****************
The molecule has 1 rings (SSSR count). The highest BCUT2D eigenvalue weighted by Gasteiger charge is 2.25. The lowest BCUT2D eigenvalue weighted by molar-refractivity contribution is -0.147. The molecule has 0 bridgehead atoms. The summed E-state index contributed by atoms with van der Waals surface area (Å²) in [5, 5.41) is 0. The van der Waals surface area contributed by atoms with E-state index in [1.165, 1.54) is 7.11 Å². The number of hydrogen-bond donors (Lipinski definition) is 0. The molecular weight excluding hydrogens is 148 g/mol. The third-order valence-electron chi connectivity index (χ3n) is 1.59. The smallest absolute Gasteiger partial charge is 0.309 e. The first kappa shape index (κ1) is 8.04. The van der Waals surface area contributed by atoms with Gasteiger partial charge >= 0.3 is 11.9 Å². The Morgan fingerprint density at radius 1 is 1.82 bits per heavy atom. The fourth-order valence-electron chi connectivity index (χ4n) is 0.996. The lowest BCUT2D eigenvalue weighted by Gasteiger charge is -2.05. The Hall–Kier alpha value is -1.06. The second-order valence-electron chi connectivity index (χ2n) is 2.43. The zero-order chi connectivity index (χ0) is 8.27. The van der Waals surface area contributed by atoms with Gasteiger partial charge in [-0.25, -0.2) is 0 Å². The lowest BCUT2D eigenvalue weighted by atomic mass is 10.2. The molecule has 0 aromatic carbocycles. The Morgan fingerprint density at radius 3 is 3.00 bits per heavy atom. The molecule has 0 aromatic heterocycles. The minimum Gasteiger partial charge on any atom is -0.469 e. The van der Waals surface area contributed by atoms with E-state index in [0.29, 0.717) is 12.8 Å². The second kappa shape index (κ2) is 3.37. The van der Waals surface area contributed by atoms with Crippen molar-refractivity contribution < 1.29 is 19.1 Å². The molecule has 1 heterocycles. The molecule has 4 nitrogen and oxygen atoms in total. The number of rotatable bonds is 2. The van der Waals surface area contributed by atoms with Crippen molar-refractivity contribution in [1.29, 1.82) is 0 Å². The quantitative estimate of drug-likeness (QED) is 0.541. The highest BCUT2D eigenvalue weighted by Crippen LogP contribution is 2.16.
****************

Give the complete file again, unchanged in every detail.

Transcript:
The molecule has 1 rings (SSSR count). The highest BCUT2D eigenvalue weighted by Gasteiger charge is 2.25. The lowest BCUT2D eigenvalue weighted by molar-refractivity contribution is -0.147. The molecule has 0 bridgehead atoms. The summed E-state index contributed by atoms with van der Waals surface area (Å²) in [5, 5.41) is 0. The van der Waals surface area contributed by atoms with E-state index in [1.165, 1.54) is 7.11 Å². The number of hydrogen-bond donors (Lipinski definition) is 0. The molecular weight excluding hydrogens is 148 g/mol. The third-order valence-electron chi connectivity index (χ3n) is 1.59. The smallest absolute Gasteiger partial charge is 0.309 e. The first kappa shape index (κ1) is 8.04. The van der Waals surface area contributed by atoms with Gasteiger partial charge >= 0.3 is 11.9 Å². The Morgan fingerprint density at radius 1 is 1.82 bits per heavy atom. The fourth-order valence-electron chi connectivity index (χ4n) is 0.996. The lowest BCUT2D eigenvalue weighted by Gasteiger charge is -2.05. The Hall–Kier alpha value is -1.06. The second-order valence-electron chi connectivity index (χ2n) is 2.43. The zero-order chi connectivity index (χ0) is 8.27. The van der Waals surface area contributed by atoms with Gasteiger partial charge in [-0.25, -0.2) is 0 Å². The lowest BCUT2D eigenvalue weighted by atomic mass is 10.2. The molecule has 0 aromatic carbocycles. The Morgan fingerprint density at radius 3 is 3.00 bits per heavy atom. The molecule has 0 aromatic heterocycles. The minimum Gasteiger partial charge on any atom is -0.469 e. The van der Waals surface area contributed by atoms with E-state index in [0.29, 0.717) is 12.8 Å². The second kappa shape index (κ2) is 3.37. The van der Waals surface area contributed by atoms with Crippen molar-refractivity contribution < 1.29 is 19.1 Å². The molecule has 1 heterocycles. The molecule has 4 nitrogen and oxygen atoms in total. The number of rotatable bonds is 2. The van der Waals surface area contributed by atoms with Crippen molar-refractivity contribution in [1.29, 1.82) is 0 Å². The quantitative estimate of drug-likeness (QED) is 0.541. The highest BCUT2D eigenvalue weighted by Crippen LogP contribution is 2.16.